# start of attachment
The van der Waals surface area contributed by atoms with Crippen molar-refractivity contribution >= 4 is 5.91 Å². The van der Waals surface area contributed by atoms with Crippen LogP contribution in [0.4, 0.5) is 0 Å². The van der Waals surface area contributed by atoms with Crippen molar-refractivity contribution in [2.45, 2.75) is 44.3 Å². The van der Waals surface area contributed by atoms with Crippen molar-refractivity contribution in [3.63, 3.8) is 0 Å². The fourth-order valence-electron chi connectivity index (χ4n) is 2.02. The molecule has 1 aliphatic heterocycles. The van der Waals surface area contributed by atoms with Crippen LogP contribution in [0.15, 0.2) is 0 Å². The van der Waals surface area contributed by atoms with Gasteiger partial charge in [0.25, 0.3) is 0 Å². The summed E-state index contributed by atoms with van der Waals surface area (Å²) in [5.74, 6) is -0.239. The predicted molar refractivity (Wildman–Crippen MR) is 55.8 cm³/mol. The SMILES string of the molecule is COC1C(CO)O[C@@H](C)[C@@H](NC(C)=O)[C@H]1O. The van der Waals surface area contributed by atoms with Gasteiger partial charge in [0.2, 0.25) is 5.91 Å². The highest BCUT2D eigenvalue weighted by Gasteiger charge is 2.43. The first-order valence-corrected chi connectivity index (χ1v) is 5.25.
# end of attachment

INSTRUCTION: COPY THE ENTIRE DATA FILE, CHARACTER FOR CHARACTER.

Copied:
The van der Waals surface area contributed by atoms with Crippen molar-refractivity contribution >= 4 is 5.91 Å². The van der Waals surface area contributed by atoms with Crippen LogP contribution in [0.4, 0.5) is 0 Å². The van der Waals surface area contributed by atoms with Crippen molar-refractivity contribution in [2.45, 2.75) is 44.3 Å². The van der Waals surface area contributed by atoms with Crippen molar-refractivity contribution in [3.63, 3.8) is 0 Å². The fourth-order valence-electron chi connectivity index (χ4n) is 2.02. The molecule has 1 aliphatic heterocycles. The van der Waals surface area contributed by atoms with Crippen LogP contribution in [0.15, 0.2) is 0 Å². The van der Waals surface area contributed by atoms with Gasteiger partial charge in [0.25, 0.3) is 0 Å². The summed E-state index contributed by atoms with van der Waals surface area (Å²) in [5.74, 6) is -0.239. The predicted molar refractivity (Wildman–Crippen MR) is 55.8 cm³/mol. The SMILES string of the molecule is COC1C(CO)O[C@@H](C)[C@@H](NC(C)=O)[C@H]1O. The van der Waals surface area contributed by atoms with Gasteiger partial charge in [0.2, 0.25) is 5.91 Å². The highest BCUT2D eigenvalue weighted by Gasteiger charge is 2.43. The first-order valence-corrected chi connectivity index (χ1v) is 5.25.